Spring. When a young man’s fancy turns to love and a middle-aged woman’s turns to gardening ( all those jobs which need doing… ). But not yesterday when, for the first time, I explored the Kensington Roof Gardens. A stone’s throw from the tube at Kensington High Street, the entrance to the roof gardens, at number 99, Kensington High Street, is actually just around the corner in Derby Street. There a lift takes you to the sixth floor and another world. Turn right out of the vestibule door and, across the English flower garden, the pink of the cherry blossom vies with that of the flamingos as ducks and geese swim on the little ‘stream’ beneath the Chinese bridge. Turn left and you are in an Alhambran garden, complete with pruned cypresses, a rusticated colonnade with seating for when the weather is more Guildford than Granada and a remarkable view of the spire of St Mary Abbots just across the High Street. Continue round and you walk through a series of English Tudor garden rooms, complete with flowering urns, honeysuckle and tudor roses.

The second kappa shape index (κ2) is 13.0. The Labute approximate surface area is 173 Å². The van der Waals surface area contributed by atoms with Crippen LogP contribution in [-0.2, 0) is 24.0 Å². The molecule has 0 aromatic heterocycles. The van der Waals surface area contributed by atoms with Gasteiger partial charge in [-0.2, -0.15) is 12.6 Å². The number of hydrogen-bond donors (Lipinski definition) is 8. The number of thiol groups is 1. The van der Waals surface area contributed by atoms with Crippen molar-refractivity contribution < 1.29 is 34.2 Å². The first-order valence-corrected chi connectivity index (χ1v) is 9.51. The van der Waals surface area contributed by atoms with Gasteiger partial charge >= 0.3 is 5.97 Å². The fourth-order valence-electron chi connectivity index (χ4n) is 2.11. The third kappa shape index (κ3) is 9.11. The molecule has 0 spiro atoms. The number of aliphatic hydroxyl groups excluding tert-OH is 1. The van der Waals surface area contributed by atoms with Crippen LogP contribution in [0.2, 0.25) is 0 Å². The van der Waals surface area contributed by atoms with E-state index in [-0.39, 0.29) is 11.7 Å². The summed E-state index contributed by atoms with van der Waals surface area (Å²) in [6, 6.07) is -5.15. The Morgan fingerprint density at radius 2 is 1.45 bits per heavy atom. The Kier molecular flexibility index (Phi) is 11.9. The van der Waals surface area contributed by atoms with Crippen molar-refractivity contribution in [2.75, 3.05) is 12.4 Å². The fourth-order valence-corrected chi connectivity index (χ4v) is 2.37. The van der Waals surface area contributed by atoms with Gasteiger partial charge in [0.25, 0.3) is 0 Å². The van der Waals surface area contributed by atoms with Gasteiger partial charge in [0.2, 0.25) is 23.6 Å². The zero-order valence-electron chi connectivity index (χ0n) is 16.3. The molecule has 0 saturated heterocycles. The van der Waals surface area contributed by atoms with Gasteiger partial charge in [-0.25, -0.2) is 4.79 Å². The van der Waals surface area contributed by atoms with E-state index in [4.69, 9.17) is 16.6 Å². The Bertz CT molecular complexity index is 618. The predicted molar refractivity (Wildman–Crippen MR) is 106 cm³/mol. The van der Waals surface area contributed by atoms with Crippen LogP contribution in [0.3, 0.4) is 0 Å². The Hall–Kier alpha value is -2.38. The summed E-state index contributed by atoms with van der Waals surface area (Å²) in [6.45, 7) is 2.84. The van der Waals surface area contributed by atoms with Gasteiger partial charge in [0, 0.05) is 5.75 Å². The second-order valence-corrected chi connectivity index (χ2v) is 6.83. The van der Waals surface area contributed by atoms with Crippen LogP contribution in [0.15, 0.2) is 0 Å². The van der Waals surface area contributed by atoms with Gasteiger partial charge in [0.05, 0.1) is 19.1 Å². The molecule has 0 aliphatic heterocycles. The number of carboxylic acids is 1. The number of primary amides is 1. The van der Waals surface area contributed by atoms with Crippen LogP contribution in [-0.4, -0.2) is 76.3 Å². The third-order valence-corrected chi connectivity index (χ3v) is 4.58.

Originally built as part of Derry and Toms department store, the grade 2 listed gardens, stretching over 1.5 acres, were designed by landscape architect, Ralph Hancock. They took two years and £25,000 to build, during 1936 and 1938. Several of the original trees remain in situ. Today they are open to the public on a regular basis, but the pavilion within the gardens is often used for functions and events, so it’s best to call ahead to see if they will be open when you want to visit ( 0207 937 7994 ). A gardening club is popular and costs £25 to join. Entrance is, however, entirely free and there are outdoor heaters at this time of year. There is a restaurant on the 7th floor which overlooks the gardens and has spectacular views over London ( and a three course Sunday lunch can be had for £30 per person ). All are now owned by the Virgin group and more information can be found on their web-site. More photographs can be found on Pinterest under juliej.
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